Plastic Surgeons warn of bank holiday DIY dangers
The British Association of Plastic, Reconstructive and Aesthetic Surgeons (BAPRAS) is urging the public to be careful when doing DIY this bank holiday in case they end the weekend minus a finger.
An audit of nine plastic surgery units across the UK over the May bank holiday weekend earlier this month showed that approximately 15% of all patients seen by plastic surgeons were being treated for DIY related injuries.
Despite the trend for more women taking up DIY, almost all of the patients were male (99%) and the most common injuries included:
• amputation of tips or whole fingers often from lawnmower accidents and circular saws
• tendons cut from tile cutters or “Stanley-type” knives
• bones fractured in the hand
• power tools, such as screwdrivers or drills penetrating holes into the palm or fingers
According to data collected by the NHS , tools are a major cause of accidents. In 2006/07, approximately 5,200 people were admitted to hospitals in England having suffered accidental injuries from knives, about 4,200 people were admitted because of injuries from non-powered hand tools, such as hammers and saws, 3,400 had injuries because of powered hand tools and household machinery, and around 450 people were injured from contact with powered lawnmowers.
Anyone doing DIY this weekend could if they are not careful, lose a finger and end up spending their bank holiday weekend in hospital warns the Association. It’s not a quick in and out either, patients with such injuries often needing to stay in hospital for a minimum of two to three days to recover.
The good news is that advances in plastic surgery mean in many cases surgeons can “replant” or reattach severed digits and repair the damaged tissues. Plastic surgeons use advanced microsurgery to find and reconnect nerves and blood vessels to reattach fingers, however, this is only possible if it is a clean cut. Where the finger is crushed or mangled it is almost impossible to reattach.
Hamish Laing, consultant plastic surgeon and member of BAPRAS, said:
“DIY injuries can be extremely disabling and plastic surgeons across Britain will once again find themselves working hard this weekend to save countless fingers and toes. Although plastic surgeons do a great job repairing the most horrendous of DIY disasters, we’d rather people took basic precautions like reading the instructions and not drinking alcohol until they’ve finished the job.”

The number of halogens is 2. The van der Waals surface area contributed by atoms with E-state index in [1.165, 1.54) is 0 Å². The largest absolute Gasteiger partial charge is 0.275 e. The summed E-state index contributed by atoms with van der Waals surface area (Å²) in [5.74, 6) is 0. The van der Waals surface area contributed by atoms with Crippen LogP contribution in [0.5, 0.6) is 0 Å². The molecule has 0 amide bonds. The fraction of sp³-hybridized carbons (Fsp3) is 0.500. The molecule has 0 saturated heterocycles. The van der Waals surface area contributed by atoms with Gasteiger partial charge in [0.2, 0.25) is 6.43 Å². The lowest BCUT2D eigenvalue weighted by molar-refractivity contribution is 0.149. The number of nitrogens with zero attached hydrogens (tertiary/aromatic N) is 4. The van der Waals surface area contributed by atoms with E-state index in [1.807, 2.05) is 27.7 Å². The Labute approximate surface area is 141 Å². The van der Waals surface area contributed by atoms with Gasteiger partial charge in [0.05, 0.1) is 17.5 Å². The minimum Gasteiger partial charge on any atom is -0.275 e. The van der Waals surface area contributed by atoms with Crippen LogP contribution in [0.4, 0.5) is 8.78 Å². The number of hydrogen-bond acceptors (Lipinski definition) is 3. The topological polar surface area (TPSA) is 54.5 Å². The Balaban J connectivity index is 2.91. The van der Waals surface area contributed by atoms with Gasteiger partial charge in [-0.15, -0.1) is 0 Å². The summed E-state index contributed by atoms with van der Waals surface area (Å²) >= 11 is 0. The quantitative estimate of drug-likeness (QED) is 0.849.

Errol Taylor, Deputy Chief Executive of the Royal Society for the Prevention of Accidents (RoSPA), said: “Following some simple DIY safety advice can prevent both minor injuries as well as those at the more severe end of the scale that require reconstructive surgery.
“Planning ahead is key because accidents often happen when you are rushing or doing many things at the same time. Only tackle a job if you really have the skills to complete it properly. Make sure that your tools are in good repair and remember to disconnect electrical items before checking them over. Work surfaces should be stable and use a clamp or a vice wherever possible. Remove jewellery, tie up loose hair and wear appropriate clothing and shoes. When buying or hiring tools, ask for advice about how to use the items safely and read and follow the instructions carefully.
“Keep children and pets away from where you are working and remember to store tools, paint and chemicals safely out of the reach of inquisitive young hands.”
About the audit
Data was collected on the number of patients with DIY related injuries seen by plastic surgeons over the bank holiday weekend (3 – 5 May 2008) at the following hospitals:
• Stoke Mandeville (Buckinghamshire Hospitals NHS Trust)
• Bradford Royal Infirmary (Bradford Teaching Hospitals NHS Foundation Trust)
• Vincent’s University Hospital (Dublin)
• Castle Hill Hospital (Hull and East Yorkshire Hospitals NHS Trust)
• Whiston Hospital (St Helens & Knowsley NHS Trust)
• St George’s Hospital (St George’s Healthcare Trust)
• James Cook University Hospital (South Tees NHS Trust)
• Wrexham Park Hospital (Heatherwood and Wexham Park Hospitals NHS Foundation Trust)
• Morriston Hospital (Swansea NHS Trust)
BAPRAS, the British Association of Plastic, Reconstructive and Aesthetic Surgery, is the voice of plastic surgery in the UK. It aims to increase the understanding of the professional specialty and scope of plastic surgery, promoting innovation in teaching, learning and research.
Founded in 1946 (originally as the British Association of Plastic Surgeons), today BAPRAS has over 800 members and is the professional representative body for reconstructive and aesthetic plastic surgeons providing services to patients on the NHS and privately in the UK.
Members of the public can find a member plastic surgeon in their area by logging on to www.bapras.org.uk. Anyone can check the GMC to find out if a surgeon is on the plastic surgery specialist register.
The Royal Society for the Prevention of Accidents is a registered charity, established more than 90 years ago. Its mission is to save lives and reduce injuries and it aims to campaign for change, influence opinion, contribute to debate, educate and inform - for the good of all.
By providing information, advice, resources and training, RoSPA is actively involved in the promotion of safety and the prevention of accidents in all areas of life - at work, in the home, on the roads, in schools, at leisure and on (or near) water.
DIY safety advice is available on the RoSPA website.